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I'm finding this thread quite amazing in that most of the replies are negative.

We don't live in a covenant neighborhood but had been considering it. Now I'm beginning to rethink.

I wonder if it's the sort of thing where "Oh, it's old Mrs Jones who's son left his boat here...she's ok (or part of the in crowd), so we're not going to enforce the rule on her" and then things go down from there.

DW is against moving to such a neighborhood because she knows I'd be out there at 3AM every night with a camera and notebook writing down violations.
Oddly enough, I feel some of this is a regional/location issue. We live in MN and could find a neighborhood where we felt comfortable to live in with no HOA restrictions. However around 10 years ago when we started to look for a second home in the Southern Utah area, we quickly realized it was HOA or nothing. Even fairly upscale newish neighborhoods have homes ( and I mean more then one or two) that decorate their yards in what I dubbed "Utah Chic"..which might mean no lawn care, a couple motorcycles parked in the front yard, perhaps some blow-up Santas still standing on the 4th of July and bonus points for a broken washer or car on blocks in the back yard. This is not a snobby issue or even a socioeconomic issue it's a culture issue.

It's not really about being snobby or controlling. We ended up never buying a house because we live on a farm and aren't comfortable telling people they can't park in their driveways or leave the garage door open. Yet we don't enjoy looking at other people's junk and unkempt properties.

To the OP go to your HOA and see if there are renting restrictions in place and if they are being enforced. See how many homes are delinquent on their HOA fee. This might give you a better idea of what is going on.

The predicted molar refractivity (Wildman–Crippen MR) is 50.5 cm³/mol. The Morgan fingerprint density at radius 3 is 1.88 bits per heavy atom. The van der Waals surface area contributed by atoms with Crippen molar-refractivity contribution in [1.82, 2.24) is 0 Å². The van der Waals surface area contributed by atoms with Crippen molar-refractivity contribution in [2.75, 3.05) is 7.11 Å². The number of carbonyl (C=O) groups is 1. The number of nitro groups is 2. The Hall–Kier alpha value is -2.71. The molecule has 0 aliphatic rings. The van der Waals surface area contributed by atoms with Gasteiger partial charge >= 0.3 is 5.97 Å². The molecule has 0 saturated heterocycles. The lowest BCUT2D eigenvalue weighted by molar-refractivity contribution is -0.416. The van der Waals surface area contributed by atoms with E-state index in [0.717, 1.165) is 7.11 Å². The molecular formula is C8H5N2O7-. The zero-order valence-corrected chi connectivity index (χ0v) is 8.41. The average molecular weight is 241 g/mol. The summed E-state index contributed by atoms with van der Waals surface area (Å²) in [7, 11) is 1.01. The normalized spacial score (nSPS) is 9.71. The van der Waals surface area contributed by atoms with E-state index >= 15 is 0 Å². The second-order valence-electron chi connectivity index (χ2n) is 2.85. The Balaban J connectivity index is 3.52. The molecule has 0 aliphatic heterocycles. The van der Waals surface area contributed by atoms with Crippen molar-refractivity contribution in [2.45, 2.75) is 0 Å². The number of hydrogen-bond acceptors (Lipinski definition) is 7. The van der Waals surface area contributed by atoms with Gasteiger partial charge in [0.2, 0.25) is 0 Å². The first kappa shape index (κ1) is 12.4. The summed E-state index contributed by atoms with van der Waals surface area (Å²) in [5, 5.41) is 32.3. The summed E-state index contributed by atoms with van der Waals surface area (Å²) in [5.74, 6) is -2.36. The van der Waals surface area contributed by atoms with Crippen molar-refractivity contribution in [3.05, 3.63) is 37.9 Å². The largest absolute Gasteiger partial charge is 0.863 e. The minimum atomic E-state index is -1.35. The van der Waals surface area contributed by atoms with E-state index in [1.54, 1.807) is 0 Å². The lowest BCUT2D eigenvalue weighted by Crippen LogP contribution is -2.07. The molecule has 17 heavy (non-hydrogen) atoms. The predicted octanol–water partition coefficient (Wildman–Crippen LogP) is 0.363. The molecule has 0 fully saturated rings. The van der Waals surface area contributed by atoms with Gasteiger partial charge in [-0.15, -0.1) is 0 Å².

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Old 11-15-2015, 01:23 PM   #28
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I think the people who are recommending getting involved with the HOA are right on the nose. I can't think of any faster way to get you to decide to move. You'll go from being vaguely dissatisfied with your neighborhood to totally frustrated and angry, as well as widely disliked. It sounds like a perfect solution.

If values are holding, stay and let what others do roll off your back. If values are going down, run! That's what I would do, anyway. But no way would I get on the HOA.
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Old 11-15-2015, 01:37 PM   #29
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Rex - I guess it comes down to weighing a few factors
- Do the HOA violations bother you enough to make living there unpleasant
- Or do you want to stay in your home.

Do you like your neighbors? Do you want to move to a smaller house now that you're empty nesters? Do you want to take on being on the HOA?

For me - I abhor the idea of moving. My neighborhood would have to become a full on slum to make me move. I don't have an HOA and live in a 50 year old subdivision... but there is pride in ownership here and property values are obscenely high. I'm not bothered by RV's in side yards... but since we have no HOA - that's allowed anyway.

Other people can't decide if the change in the neighborhood is enough for *you* to move... only you and your spouse can decide.
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Old 11-15-2015, 01:44 PM   #30
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I have lived in two HOA communities and wouldn't have it any other way. Both have had good leadership and active members that realize the intent of the HOA is to maintain certain standards by enforcing restrictive covenants in order to protect and enhance property values.